Q&A: Social Security windfall elimination provision

Dear Liz: I was referred to an answer you wrote in 2017 explaining Social Security’s windfall elimination provision. It was the clearest explanation I have seen. I receive a government pension and a reduced Social Security check from the provision and am now fine with how it came to be, thanks to your post.

Answer: Many people are understandably upset that their Social Security benefits are reduced when they receive a pension from a job that didn’t pay into the Social Security system. Understanding why this happens may help. Here’s a reprint of the question and answer from 2017:

Dear Liz: I am a public school teacher and plan to retire with 25 years of service. I had previously worked and paid into Social Security for about 20 years. My spouse has paid into Social Security for more than 30 years. Will I be penalized because I have not paid Social Security taxes while I’ve been teaching? Should my wife die before me, will I get survivor benefits, or will the windfall elimination act take that away? It’s so confusing!

Answer: It is confusing, but you should understand that the rules about windfall elimination (along with a related provision, the government pension offset) are not designed to take away from you a benefit that others get. Rather, the rules are set up so that people who get government pensions — which are typically more generous than Social Security — don’t wind up with significantly more money from Social Security than those who paid into the system their entire working lives.

Here’s how that can happen.

Social Security benefits are progressive, which means they’re designed to replace a higher percentage of a lower-earner’s income than that of a higher earner. If you don’t pay into the system for many years — because you’re in a job that provides a government pension instead — your annual earnings for Social Security would be reported as zeros in those years. Social Security is based on your 35 highest-earning years, so all those zeros would make it look like you earned a lower (often much lower) lifetime income than you actually did.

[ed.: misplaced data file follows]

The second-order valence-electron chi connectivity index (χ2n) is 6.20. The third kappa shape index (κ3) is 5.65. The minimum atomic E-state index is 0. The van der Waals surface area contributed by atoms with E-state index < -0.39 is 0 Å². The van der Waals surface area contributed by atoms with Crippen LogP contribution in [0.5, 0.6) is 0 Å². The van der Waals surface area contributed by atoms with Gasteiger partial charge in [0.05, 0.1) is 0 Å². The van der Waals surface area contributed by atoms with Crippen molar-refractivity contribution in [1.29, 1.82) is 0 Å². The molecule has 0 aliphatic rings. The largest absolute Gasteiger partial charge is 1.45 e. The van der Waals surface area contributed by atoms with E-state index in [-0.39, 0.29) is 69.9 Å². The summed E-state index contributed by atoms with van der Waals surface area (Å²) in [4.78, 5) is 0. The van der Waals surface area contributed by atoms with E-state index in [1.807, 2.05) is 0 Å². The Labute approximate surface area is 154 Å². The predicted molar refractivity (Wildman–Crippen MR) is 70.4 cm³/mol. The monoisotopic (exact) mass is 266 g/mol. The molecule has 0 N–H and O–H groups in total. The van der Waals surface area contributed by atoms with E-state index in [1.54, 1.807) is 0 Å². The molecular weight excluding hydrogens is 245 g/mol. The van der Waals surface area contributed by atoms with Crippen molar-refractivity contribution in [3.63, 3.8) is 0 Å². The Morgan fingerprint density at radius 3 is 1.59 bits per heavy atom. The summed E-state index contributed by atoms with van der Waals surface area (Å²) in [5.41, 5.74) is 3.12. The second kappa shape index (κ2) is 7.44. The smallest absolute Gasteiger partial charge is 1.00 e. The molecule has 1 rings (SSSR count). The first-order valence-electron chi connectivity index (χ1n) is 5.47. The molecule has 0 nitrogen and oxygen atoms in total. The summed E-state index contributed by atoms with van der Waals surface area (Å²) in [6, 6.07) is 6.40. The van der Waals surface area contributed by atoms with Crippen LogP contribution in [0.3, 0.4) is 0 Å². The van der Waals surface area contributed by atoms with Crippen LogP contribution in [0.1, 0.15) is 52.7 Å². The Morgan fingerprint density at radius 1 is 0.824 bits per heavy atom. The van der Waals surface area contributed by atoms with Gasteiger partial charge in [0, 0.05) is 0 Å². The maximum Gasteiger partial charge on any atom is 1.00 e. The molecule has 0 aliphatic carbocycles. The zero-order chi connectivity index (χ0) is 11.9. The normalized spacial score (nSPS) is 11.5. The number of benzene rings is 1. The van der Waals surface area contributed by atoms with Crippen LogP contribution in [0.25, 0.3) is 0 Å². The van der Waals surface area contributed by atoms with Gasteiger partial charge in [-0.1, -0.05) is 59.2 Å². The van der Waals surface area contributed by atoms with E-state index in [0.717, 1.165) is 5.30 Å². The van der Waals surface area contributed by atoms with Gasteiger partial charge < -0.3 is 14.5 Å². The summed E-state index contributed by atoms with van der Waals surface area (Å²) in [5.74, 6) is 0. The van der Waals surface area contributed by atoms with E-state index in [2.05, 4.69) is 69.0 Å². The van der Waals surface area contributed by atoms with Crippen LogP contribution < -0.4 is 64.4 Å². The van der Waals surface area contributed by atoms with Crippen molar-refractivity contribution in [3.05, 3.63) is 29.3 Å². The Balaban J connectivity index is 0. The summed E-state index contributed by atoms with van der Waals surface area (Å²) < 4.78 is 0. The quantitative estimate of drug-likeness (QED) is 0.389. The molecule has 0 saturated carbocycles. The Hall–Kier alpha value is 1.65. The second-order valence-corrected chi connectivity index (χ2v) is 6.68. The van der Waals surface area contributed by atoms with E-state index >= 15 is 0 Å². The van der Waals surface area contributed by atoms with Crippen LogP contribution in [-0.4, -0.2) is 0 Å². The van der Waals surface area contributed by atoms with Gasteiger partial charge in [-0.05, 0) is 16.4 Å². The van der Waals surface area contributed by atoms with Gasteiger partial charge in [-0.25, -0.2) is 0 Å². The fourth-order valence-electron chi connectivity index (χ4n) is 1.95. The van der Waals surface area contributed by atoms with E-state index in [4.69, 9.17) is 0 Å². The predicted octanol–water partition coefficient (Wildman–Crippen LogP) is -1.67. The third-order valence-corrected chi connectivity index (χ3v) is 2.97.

Without any adjustments, you would wind up with a bigger check from Social Security than someone who earned the same income in the private sector and paid much more in Social Security taxes. It was that inequity that caused Congress to create the windfall elimination provision several decades ago.

People who earn government pensions also could wind up with significantly more money when a spouse dies. If a couple receives two Social Security checks, the survivor gets the larger of the two when a spouse dies. The household doesn’t continue to receive both checks.

Without the government pension offset, someone like you would get both a pension and a full survivor’s check. Again, that could leave you significantly better off than someone who had paid more into the system.

Liz Weston, Certified Financial Planner, is a personal finance columnist for NerdWallet. Questions may be sent to her at 3940 Laurel Canyon, No. 238, Studio City, CA 91604, or by using the “Contact” form at asklizweston.com.

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Comments

  1. Debbie Owens says

    My husband died recently and hadn’t started to collect social security but I have. When he passed I contacted social security and thought I was going to collect my husband’s instead of mine because his was more than mine but SS said I would have to pay back all of what I had already collected and start from scratch and then start to collect my husband’s. I keep wondering is this right or am I getting the run around?